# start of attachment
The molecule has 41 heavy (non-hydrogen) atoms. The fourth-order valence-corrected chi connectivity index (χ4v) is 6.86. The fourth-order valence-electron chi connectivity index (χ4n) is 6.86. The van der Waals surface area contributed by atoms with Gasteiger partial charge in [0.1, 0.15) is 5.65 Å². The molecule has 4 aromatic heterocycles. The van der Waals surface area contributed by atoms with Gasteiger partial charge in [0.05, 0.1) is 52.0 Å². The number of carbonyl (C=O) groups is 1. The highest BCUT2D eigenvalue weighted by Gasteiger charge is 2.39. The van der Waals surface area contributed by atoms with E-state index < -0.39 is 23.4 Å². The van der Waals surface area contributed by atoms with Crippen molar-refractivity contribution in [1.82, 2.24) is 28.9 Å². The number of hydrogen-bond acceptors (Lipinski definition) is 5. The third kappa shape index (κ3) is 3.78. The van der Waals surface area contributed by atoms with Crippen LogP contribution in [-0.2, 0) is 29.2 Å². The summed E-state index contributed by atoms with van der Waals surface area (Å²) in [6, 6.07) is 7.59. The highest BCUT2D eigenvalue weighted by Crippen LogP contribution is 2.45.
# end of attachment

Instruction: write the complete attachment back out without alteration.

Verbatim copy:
The molecule has 41 heavy (non-hydrogen) atoms. The fourth-order valence-corrected chi connectivity index (χ4v) is 6.86. The fourth-order valence-electron chi connectivity index (χ4n) is 6.86. The van der Waals surface area contributed by atoms with Gasteiger partial charge in [0.1, 0.15) is 5.65 Å². The molecule has 4 aromatic heterocycles. The van der Waals surface area contributed by atoms with Gasteiger partial charge in [0.05, 0.1) is 52.0 Å². The number of carbonyl (C=O) groups is 1. The highest BCUT2D eigenvalue weighted by Gasteiger charge is 2.39. The van der Waals surface area contributed by atoms with E-state index < -0.39 is 23.4 Å². The van der Waals surface area contributed by atoms with Crippen molar-refractivity contribution in [1.82, 2.24) is 28.9 Å². The number of hydrogen-bond acceptors (Lipinski definition) is 5. The third kappa shape index (κ3) is 3.78. The van der Waals surface area contributed by atoms with Crippen LogP contribution in [-0.2, 0) is 29.2 Å². The summed E-state index contributed by atoms with van der Waals surface area (Å²) in [6, 6.07) is 7.59. The highest BCUT2D eigenvalue weighted by Crippen LogP contribution is 2.45.